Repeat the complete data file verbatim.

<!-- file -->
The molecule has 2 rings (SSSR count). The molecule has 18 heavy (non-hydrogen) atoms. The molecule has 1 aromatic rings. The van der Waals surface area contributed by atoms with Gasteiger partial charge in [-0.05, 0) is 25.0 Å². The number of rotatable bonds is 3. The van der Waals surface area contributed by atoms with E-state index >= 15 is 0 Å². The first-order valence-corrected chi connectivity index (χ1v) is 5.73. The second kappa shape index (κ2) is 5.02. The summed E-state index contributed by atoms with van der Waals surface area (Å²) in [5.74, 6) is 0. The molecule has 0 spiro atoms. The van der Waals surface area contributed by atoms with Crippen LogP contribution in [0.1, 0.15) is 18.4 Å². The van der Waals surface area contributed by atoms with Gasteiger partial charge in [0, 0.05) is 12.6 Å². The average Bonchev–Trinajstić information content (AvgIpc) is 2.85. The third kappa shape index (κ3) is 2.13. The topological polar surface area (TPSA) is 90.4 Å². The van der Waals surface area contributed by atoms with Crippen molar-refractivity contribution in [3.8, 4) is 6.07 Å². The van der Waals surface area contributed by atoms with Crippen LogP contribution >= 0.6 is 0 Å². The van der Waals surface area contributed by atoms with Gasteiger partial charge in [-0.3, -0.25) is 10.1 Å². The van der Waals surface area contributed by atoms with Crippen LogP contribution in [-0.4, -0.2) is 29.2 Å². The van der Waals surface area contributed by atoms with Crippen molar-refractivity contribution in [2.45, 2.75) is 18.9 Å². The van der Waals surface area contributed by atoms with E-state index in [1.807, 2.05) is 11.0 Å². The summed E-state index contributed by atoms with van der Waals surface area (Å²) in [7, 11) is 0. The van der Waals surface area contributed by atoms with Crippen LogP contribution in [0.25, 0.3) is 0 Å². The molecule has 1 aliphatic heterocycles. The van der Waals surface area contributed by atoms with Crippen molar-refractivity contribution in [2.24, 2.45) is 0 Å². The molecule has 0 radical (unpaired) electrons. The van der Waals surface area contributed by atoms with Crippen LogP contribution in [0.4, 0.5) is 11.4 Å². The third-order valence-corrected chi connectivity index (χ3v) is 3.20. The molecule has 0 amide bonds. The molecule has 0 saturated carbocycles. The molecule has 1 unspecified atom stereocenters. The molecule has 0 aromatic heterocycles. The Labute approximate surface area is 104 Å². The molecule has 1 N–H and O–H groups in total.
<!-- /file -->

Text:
The molecule has 2 rings (SSSR count). The molecule has 18 heavy (non-hydrogen) atoms. The molecule has 1 aromatic rings. The van der Waals surface area contributed by atoms with Gasteiger partial charge in [-0.05, 0) is 25.0 Å². The number of rotatable bonds is 3. The van der Waals surface area contributed by atoms with E-state index >= 15 is 0 Å². The first-order valence-corrected chi connectivity index (χ1v) is 5.73. The second kappa shape index (κ2) is 5.02. The summed E-state index contributed by atoms with van der Waals surface area (Å²) in [5.74, 6) is 0. The molecule has 0 spiro atoms. The van der Waals surface area contributed by atoms with Crippen LogP contribution in [0.1, 0.15) is 18.4 Å². The van der Waals surface area contributed by atoms with Gasteiger partial charge in [0, 0.05) is 12.6 Å². The average Bonchev–Trinajstić information content (AvgIpc) is 2.85. The third kappa shape index (κ3) is 2.13. The topological polar surface area (TPSA) is 90.4 Å². The van der Waals surface area contributed by atoms with Crippen molar-refractivity contribution in [3.8, 4) is 6.07 Å². The van der Waals surface area contributed by atoms with Crippen LogP contribution >= 0.6 is 0 Å². The van der Waals surface area contributed by atoms with Gasteiger partial charge in [-0.3, -0.25) is 10.1 Å². The van der Waals surface area contributed by atoms with Crippen LogP contribution in [-0.4, -0.2) is 29.2 Å². The van der Waals surface area contributed by atoms with Crippen molar-refractivity contribution in [2.45, 2.75) is 18.9 Å². The van der Waals surface area contributed by atoms with E-state index in [1.807, 2.05) is 11.0 Å². The summed E-state index contributed by atoms with van der Waals surface area (Å²) in [7, 11) is 0. The van der Waals surface area contributed by atoms with Crippen LogP contribution in [0.25, 0.3) is 0 Å². The molecule has 1 aliphatic heterocycles. The van der Waals surface area contributed by atoms with Crippen molar-refractivity contribution in [2.24, 2.45) is 0 Å². The molecule has 0 radical (unpaired) electrons. The van der Waals surface area contributed by atoms with Crippen LogP contribution in [0.4, 0.5) is 11.4 Å². The third-order valence-corrected chi connectivity index (χ3v) is 3.20. The molecule has 0 amide bonds. The molecule has 0 saturated carbocycles. The molecule has 1 unspecified atom stereocenters. The molecule has 0 aromatic heterocycles. The Labute approximate surface area is 104 Å². The molecule has 1 N–H and O–H groups in total.